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2012 Bucket List - #1 Visit Baseball Hall of Fame

#1 Visit Baseball Hall of Fame

Have you never been to a place everyone expected you to have already been multiple times? 

For me, that place was the National Baseball Hall of Fame. 

As a big baseball fan, I've always been met with faces of shock, confusion and skepticism when I answer negatively to visiting the self-explanatory Cooperstown, NY question. 

What? Huh? Are you kidding? Why not? Are you serious?

With a summer of more availability than last year with such tasks as wedding planning behind me, attending and visiting Cooperstown, NY and National Baseball Hall of Fame was placed on the 2012 Bucket List (See: lower right end of blog). On May 26th, 2012, yours truly put those shocked responses to rest as my parents, the tag team partner, and myself made the four hour trip to Cooperstown.

Yeaaaah, not an attractive wake-up time

And like any road trip that involves at least eight hours of road time, waking up at a dreadfully early time was part of the plan. And if you are a DP devotee, or you simply just know me personally, you'll know that early mornings are simply not my thing.

Is this really the way to the Cooperstown, NY?

Nonetheless, in the drive to Cooperstown, the closer we got to the most famous little-town in America, the more I realized of how difficult it is to get to, and truly how isolated the area is. Sure it is between Albany and Syracuse (two hours each way) and sure Oneonta isn't all that far, but for a place which many from all over the nation visit throughout the year, I'm surprised of how low key it truly is. There are barely any signs or any pomp and circumstance that occur as you near the town. It's simply - bam! - welcome to Cooperstown, NY, home of the National Baseball Hall of Fame.

Nonetheless, despite it's anonymity in travels, Cooperstown is a beautiful little town. A baseball fan's dream. From the actual museum, to the small shops, Doubleday Field (which is awesome), and a gorgeous nearby lake, it is a wonderful place to spend the day. Especially on a sunny day with no clouds, which we were lucky to have experienced. 

Doubleday Field

As for the actual Museum, I probably could have spent the entire day from open to close in there if not for everyone else I was with (wife, her father, brother, grandfather, uncle, and my parents) being so far ahead and waiting. I really tried to soak up everything in there to the point where I was eventually picked on for reading every display and presentation. Honestly, the place was unlike any other museum I've visited where you simply observe in intrigue, or as we all did in the elementary school days, wait for something interactive to grab our attention. Everything in this place was cool. Everything!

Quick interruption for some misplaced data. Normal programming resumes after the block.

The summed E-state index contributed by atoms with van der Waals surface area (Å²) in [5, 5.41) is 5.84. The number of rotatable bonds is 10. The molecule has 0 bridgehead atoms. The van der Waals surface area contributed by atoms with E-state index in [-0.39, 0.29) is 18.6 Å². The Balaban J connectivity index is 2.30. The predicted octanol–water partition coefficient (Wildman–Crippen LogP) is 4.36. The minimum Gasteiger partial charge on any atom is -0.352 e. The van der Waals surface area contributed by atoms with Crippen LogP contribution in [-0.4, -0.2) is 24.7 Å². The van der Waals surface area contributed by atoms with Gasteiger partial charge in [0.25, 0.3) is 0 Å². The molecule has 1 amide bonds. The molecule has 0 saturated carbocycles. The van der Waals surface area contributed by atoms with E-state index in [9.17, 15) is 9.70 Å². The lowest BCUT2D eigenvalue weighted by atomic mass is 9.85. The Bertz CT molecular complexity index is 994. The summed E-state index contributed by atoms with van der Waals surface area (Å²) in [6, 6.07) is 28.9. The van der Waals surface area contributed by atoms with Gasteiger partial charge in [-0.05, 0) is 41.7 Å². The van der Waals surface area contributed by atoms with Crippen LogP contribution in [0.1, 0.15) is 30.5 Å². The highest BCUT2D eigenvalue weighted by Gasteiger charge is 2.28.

Reading everything...



Oh yeah, the 96' Commissioner's Trophy!



I thoroughly enjoyed the memorabilia. I loved looking at the uniforms and gear from the early days. I loved looking at the different bat models of guys like Ty Cobb and Honus Wagner, and the modern ones of guys like Paul Molitor and Albert Pujols (which is humongous!).

I could go on and on really, and for those of you who have been there, you know exactly what I mean. 

However, my favorite things I take away from the museum are:

  1. The Dedicated Room to the Negro Leagues - An awesome presentation of a huge part of the progression and the make-up of the game today. There are so many things to take away from the Negro Leagues. For me, little things such as learning the Negro Leagues were the first to schedule night games to increase weekday attendance, revenue, and to make it easier on the overall schedule were incredibly eye opening and was just a slice of the awesomeness that was in that room.
  2. The Glass Case of Championship Rings - What can be said about this? A collection of all of the championship rings in history? Including the incredibly gaudy 2003 Marlin Championship? Just good stuff. 
  3.  Hall of Fame Plaques - How can you not be intrigued in this room? A room with the greatest players to ever play the game? Yes, please. 
A Wall in the Negro League Presentation Room

Lots and lots of Diamonds!

The National Baseball Hall of Fame and the town Cooperstown, NY is a wonderful place. A place I now have visited, but now cannot believe I haven't visited before. It's a place I look forward to returning to for future visits, and, hey, hopefully an induction ceremony. 

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